The Chancellor has today responded to calls from Propertymark to exempt first time buyers in England from paying stamp duty on properties under £300,000.


Those buying a property between £300,000 and £500,000 will not pay stamp duty on the first £300,000.               


Mark Hayward, Chief Executive, NAEA Propertymark said:

"The announcement today from the Government will have a positive impact on the market. It’s a smart move to ensure the dream of homeownership for young people can become a reality and will help buyers across the UK, including London and the South East where property prices are higher.   


"We do however need to realise that this move will increase the demand for first time buyer properties and if we don’t have the supply it will push prices up. We have seen this in areas where Help to Buy is offered, as it attracts a great deal of interest from first time buyers.


"In terms of the Government’s plans to build 300,000 new homes a year, it is yet another pledge to increase the number of new homes created. While we welcome this news, we have historically had these announcements from Government to accelerate housebuilding which has not been delivered. It is not a question of ‘how many’, it’s a question of ‘how’."               


While vowing to protect green belt land, other measures included an announcement that over the next five years the Government will commit a total of at least £44bn to capital funding, loans and guarantees to support the housing market - to deliver 300,000 net additional homes a year on average by the mid 2020s.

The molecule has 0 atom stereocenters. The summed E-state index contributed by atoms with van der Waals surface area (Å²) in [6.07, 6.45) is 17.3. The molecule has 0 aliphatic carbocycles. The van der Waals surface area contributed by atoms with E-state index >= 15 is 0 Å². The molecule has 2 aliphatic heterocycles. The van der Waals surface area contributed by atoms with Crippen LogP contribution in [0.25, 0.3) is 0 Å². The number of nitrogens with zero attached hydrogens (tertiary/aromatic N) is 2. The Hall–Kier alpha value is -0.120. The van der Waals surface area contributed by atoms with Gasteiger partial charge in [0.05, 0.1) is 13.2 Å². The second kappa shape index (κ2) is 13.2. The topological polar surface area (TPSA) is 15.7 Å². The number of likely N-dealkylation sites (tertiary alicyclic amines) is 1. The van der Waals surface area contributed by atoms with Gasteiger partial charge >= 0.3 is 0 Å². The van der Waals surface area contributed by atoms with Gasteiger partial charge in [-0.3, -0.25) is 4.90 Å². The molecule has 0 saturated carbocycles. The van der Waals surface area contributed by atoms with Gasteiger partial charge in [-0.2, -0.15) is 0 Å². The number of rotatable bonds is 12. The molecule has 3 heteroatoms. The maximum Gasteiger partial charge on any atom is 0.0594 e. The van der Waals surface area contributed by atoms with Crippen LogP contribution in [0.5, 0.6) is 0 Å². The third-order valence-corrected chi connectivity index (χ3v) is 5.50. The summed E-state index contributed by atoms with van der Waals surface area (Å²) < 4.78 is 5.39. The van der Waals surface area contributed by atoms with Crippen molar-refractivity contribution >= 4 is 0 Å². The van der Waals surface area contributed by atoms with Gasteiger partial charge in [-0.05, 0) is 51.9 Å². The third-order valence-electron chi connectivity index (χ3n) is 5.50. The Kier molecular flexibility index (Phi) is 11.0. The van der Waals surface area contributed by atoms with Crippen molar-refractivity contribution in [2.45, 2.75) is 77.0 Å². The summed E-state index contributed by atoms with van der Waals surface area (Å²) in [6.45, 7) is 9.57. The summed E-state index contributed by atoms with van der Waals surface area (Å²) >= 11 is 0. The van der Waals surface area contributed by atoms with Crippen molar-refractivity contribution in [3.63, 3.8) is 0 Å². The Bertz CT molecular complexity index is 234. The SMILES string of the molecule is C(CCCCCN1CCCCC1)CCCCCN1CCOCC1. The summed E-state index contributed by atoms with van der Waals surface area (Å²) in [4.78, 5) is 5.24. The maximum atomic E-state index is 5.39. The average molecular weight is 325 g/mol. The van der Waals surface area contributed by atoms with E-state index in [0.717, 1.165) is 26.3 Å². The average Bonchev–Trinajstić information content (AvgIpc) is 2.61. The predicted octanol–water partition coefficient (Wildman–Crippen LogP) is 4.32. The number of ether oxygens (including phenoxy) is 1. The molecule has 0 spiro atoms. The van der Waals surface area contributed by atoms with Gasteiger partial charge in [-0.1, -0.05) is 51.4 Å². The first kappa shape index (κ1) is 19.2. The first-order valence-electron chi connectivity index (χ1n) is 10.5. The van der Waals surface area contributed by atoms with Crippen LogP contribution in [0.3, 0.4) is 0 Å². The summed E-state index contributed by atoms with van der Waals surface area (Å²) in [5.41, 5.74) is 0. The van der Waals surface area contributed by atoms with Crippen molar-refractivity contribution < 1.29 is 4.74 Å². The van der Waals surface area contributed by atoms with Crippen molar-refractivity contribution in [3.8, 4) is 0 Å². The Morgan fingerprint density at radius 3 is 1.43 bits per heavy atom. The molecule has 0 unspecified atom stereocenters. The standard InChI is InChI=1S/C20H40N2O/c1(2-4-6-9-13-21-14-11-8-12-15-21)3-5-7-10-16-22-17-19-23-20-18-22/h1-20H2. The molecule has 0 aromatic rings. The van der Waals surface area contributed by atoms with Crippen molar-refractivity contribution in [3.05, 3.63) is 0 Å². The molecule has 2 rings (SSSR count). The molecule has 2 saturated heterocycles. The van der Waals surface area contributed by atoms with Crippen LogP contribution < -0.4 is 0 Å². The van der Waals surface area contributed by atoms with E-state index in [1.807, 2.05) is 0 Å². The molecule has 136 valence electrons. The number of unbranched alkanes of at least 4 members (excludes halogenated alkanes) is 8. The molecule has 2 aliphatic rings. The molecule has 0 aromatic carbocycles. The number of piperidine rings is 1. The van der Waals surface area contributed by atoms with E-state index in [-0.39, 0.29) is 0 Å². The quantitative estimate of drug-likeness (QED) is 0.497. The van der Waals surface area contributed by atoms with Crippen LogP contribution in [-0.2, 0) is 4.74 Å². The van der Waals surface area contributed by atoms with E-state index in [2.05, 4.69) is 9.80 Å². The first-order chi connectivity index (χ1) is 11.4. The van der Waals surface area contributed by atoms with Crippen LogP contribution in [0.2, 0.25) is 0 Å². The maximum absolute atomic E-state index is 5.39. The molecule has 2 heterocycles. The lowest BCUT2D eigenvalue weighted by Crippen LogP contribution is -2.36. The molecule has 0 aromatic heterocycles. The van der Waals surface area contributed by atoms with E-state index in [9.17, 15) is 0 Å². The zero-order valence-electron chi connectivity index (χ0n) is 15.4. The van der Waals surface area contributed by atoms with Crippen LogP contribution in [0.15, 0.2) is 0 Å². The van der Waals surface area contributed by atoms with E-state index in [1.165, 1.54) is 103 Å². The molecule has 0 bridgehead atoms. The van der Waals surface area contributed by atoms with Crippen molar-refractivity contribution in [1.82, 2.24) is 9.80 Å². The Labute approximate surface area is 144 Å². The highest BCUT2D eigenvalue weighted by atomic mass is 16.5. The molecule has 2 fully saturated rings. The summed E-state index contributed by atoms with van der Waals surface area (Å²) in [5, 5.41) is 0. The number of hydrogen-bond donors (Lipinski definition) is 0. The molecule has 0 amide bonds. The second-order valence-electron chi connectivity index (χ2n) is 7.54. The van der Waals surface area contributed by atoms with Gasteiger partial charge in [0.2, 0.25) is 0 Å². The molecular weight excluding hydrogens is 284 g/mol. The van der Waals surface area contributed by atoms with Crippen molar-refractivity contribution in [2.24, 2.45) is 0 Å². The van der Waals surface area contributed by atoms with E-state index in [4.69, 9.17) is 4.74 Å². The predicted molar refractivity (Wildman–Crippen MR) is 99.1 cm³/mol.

Other measures included committing an additional £1.5 billion to the Home Builders Fund to get SME housebuilders building again. £1.1bn was committed to unlocking strategic sites while a £630m fund will be introduced to help unstick the delivery of 40,000 homes at small sites.              


£8bn of new financial guarantees to support private housebuilding and the purpose built private rented sector were announced and local authorities were given the power to charge 100% council tax premiums on empty properties.


The Chancellor focused on homelessness, announcing investment of £28m in three 'housing first' pilots.  


HMRC has provided NAEA Propertymark members with a guide to the changes:        


Relief for first time buyers

A relief for first time buyers of residential properties costing no more than £500,000. First time buyers will pay no Stamp Duty Land Tax (SDLT) on the first £300,000 of the purchase price, with the remainder being charged at 5%. No relief will be available where the total consideration exceeds £500,000.


The relief is not time limited and will apply to transactions with an effective date on or after 22 November 2017. Legislation will be introduced in the Finance Bill 2017 to 2018.


First time buyers can use the to work out their STLD liability.  To claim, relief code 32 should be entered at box 1.9 of SDLT return. If code 32 is entered on the online return, the return will calculate the tax due, except where the first time buyer is being granted a new lease.  In such cases the calculator should be used to work out the tax due.               


Changes to the filing and payment process